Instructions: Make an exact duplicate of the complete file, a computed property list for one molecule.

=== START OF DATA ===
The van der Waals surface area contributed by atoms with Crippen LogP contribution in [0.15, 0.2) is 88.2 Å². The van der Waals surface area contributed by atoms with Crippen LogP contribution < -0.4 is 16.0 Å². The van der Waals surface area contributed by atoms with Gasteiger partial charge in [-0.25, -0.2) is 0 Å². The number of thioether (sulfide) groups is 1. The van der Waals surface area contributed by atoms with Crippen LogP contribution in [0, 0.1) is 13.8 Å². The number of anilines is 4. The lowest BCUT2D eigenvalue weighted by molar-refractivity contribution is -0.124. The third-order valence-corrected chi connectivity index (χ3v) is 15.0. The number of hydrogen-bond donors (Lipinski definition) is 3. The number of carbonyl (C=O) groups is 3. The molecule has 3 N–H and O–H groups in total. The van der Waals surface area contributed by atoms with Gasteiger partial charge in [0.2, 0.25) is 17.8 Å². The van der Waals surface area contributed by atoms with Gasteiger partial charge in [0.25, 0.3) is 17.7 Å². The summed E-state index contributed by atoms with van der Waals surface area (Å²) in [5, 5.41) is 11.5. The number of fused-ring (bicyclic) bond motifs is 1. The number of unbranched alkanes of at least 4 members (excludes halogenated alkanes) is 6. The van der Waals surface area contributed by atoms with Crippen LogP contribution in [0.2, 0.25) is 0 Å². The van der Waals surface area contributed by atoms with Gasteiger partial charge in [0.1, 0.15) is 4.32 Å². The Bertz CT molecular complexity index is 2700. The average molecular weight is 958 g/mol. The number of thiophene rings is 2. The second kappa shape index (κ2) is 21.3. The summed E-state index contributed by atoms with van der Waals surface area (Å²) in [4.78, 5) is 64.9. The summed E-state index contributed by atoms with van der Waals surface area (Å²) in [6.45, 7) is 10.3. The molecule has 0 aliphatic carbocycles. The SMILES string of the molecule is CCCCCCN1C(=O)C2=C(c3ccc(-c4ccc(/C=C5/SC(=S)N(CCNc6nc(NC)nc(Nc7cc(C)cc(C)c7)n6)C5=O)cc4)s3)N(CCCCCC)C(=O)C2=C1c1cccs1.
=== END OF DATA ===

The van der Waals surface area contributed by atoms with Crippen LogP contribution in [0.15, 0.2) is 88.2 Å². The van der Waals surface area contributed by atoms with Crippen LogP contribution < -0.4 is 16.0 Å². The van der Waals surface area contributed by atoms with Gasteiger partial charge in [-0.25, -0.2) is 0 Å². The number of thioether (sulfide) groups is 1. The van der Waals surface area contributed by atoms with Crippen LogP contribution in [0, 0.1) is 13.8 Å². The number of anilines is 4. The lowest BCUT2D eigenvalue weighted by molar-refractivity contribution is -0.124. The third-order valence-corrected chi connectivity index (χ3v) is 15.0. The number of hydrogen-bond donors (Lipinski definition) is 3. The number of carbonyl (C=O) groups is 3. The molecule has 3 N–H and O–H groups in total. The van der Waals surface area contributed by atoms with Gasteiger partial charge in [0.2, 0.25) is 17.8 Å². The van der Waals surface area contributed by atoms with Gasteiger partial charge in [0.25, 0.3) is 17.7 Å². The summed E-state index contributed by atoms with van der Waals surface area (Å²) in [5, 5.41) is 11.5. The number of fused-ring (bicyclic) bond motifs is 1. The number of unbranched alkanes of at least 4 members (excludes halogenated alkanes) is 6. The van der Waals surface area contributed by atoms with Crippen LogP contribution in [0.2, 0.25) is 0 Å². The van der Waals surface area contributed by atoms with Gasteiger partial charge in [0.1, 0.15) is 4.32 Å². The Bertz CT molecular complexity index is 2700. The average molecular weight is 958 g/mol. The number of thiophene rings is 2. The second kappa shape index (κ2) is 21.3. The summed E-state index contributed by atoms with van der Waals surface area (Å²) in [4.78, 5) is 64.9. The summed E-state index contributed by atoms with van der Waals surface area (Å²) in [6.45, 7) is 10.3. The molecule has 0 aliphatic carbocycles. The SMILES string of the molecule is CCCCCCN1C(=O)C2=C(c3ccc(-c4ccc(/C=C5/SC(=S)N(CCNc6nc(NC)nc(Nc7cc(C)cc(C)c7)n6)C5=O)cc4)s3)N(CCCCCC)C(=O)C2=C1c1cccs1.